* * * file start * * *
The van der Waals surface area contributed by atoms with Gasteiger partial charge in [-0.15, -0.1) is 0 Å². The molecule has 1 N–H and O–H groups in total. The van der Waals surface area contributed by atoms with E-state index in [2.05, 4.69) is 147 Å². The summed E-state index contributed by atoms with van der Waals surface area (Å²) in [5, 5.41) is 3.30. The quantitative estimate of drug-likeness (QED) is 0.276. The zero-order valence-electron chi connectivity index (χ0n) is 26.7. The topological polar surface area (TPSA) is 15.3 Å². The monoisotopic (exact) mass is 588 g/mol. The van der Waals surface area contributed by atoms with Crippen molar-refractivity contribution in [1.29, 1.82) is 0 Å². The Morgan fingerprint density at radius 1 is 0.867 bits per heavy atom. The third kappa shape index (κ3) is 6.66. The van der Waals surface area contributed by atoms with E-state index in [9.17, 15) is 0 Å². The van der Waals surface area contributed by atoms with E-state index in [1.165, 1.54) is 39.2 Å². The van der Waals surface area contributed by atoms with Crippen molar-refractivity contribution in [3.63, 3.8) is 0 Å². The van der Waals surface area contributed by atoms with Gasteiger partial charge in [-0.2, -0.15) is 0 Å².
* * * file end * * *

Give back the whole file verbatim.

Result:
The van der Waals surface area contributed by atoms with Gasteiger partial charge in [-0.15, -0.1) is 0 Å². The molecule has 1 N–H and O–H groups in total. The van der Waals surface area contributed by atoms with E-state index in [2.05, 4.69) is 147 Å². The summed E-state index contributed by atoms with van der Waals surface area (Å²) in [5, 5.41) is 3.30. The quantitative estimate of drug-likeness (QED) is 0.276. The zero-order valence-electron chi connectivity index (χ0n) is 26.7. The topological polar surface area (TPSA) is 15.3 Å². The monoisotopic (exact) mass is 588 g/mol. The van der Waals surface area contributed by atoms with Crippen molar-refractivity contribution in [1.29, 1.82) is 0 Å². The Morgan fingerprint density at radius 1 is 0.867 bits per heavy atom. The third kappa shape index (κ3) is 6.66. The van der Waals surface area contributed by atoms with E-state index in [9.17, 15) is 0 Å². The van der Waals surface area contributed by atoms with E-state index in [1.165, 1.54) is 39.2 Å². The van der Waals surface area contributed by atoms with Crippen molar-refractivity contribution in [3.63, 3.8) is 0 Å². The van der Waals surface area contributed by atoms with Gasteiger partial charge in [-0.2, -0.15) is 0 Å².